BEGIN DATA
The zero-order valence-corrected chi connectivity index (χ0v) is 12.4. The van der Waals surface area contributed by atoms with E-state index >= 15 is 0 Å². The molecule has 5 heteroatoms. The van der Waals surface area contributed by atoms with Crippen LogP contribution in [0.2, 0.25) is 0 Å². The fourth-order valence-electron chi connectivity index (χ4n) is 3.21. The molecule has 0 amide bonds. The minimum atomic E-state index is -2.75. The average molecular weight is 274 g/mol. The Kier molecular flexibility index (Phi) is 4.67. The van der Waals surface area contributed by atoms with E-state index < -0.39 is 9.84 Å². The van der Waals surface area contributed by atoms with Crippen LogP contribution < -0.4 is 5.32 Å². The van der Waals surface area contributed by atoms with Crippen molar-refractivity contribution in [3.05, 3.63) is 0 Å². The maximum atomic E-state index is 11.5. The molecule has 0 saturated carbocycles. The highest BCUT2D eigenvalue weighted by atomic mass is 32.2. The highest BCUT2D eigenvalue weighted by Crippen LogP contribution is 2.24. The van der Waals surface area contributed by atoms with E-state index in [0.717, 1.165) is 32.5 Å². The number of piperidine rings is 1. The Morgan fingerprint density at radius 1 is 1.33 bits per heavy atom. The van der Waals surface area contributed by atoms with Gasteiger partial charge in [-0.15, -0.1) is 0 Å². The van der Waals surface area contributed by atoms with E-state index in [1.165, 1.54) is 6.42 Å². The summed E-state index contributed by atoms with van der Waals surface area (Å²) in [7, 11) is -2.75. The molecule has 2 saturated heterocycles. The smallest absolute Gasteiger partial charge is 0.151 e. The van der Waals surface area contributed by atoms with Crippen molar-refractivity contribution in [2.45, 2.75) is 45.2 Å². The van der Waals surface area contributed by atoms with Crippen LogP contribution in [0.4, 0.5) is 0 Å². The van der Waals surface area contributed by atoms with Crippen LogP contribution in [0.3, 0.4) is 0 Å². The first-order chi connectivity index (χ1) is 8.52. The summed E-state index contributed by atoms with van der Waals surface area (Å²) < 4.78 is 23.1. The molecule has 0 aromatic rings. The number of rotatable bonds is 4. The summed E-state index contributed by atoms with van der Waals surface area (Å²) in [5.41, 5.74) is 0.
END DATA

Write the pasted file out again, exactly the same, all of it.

The zero-order valence-corrected chi connectivity index (χ0v) is 12.4. The van der Waals surface area contributed by atoms with E-state index >= 15 is 0 Å². The molecule has 5 heteroatoms. The van der Waals surface area contributed by atoms with Crippen LogP contribution in [0.2, 0.25) is 0 Å². The fourth-order valence-electron chi connectivity index (χ4n) is 3.21. The molecule has 0 amide bonds. The minimum atomic E-state index is -2.75. The average molecular weight is 274 g/mol. The Kier molecular flexibility index (Phi) is 4.67. The van der Waals surface area contributed by atoms with E-state index < -0.39 is 9.84 Å². The van der Waals surface area contributed by atoms with Crippen LogP contribution < -0.4 is 5.32 Å². The van der Waals surface area contributed by atoms with Crippen molar-refractivity contribution in [3.05, 3.63) is 0 Å². The maximum atomic E-state index is 11.5. The molecule has 0 saturated carbocycles. The highest BCUT2D eigenvalue weighted by atomic mass is 32.2. The highest BCUT2D eigenvalue weighted by Crippen LogP contribution is 2.24. The van der Waals surface area contributed by atoms with E-state index in [0.717, 1.165) is 32.5 Å². The number of piperidine rings is 1. The Morgan fingerprint density at radius 1 is 1.33 bits per heavy atom. The van der Waals surface area contributed by atoms with Gasteiger partial charge in [-0.15, -0.1) is 0 Å². The van der Waals surface area contributed by atoms with E-state index in [1.165, 1.54) is 6.42 Å². The summed E-state index contributed by atoms with van der Waals surface area (Å²) in [7, 11) is -2.75. The molecule has 2 saturated heterocycles. The smallest absolute Gasteiger partial charge is 0.151 e. The van der Waals surface area contributed by atoms with Crippen molar-refractivity contribution in [2.45, 2.75) is 45.2 Å². The van der Waals surface area contributed by atoms with Crippen LogP contribution in [0.4, 0.5) is 0 Å². The van der Waals surface area contributed by atoms with Crippen LogP contribution in [0.3, 0.4) is 0 Å². The first-order chi connectivity index (χ1) is 8.52. The summed E-state index contributed by atoms with van der Waals surface area (Å²) < 4.78 is 23.1. The molecule has 0 aromatic rings. The number of rotatable bonds is 4. The summed E-state index contributed by atoms with van der Waals surface area (Å²) in [5.41, 5.74) is 0.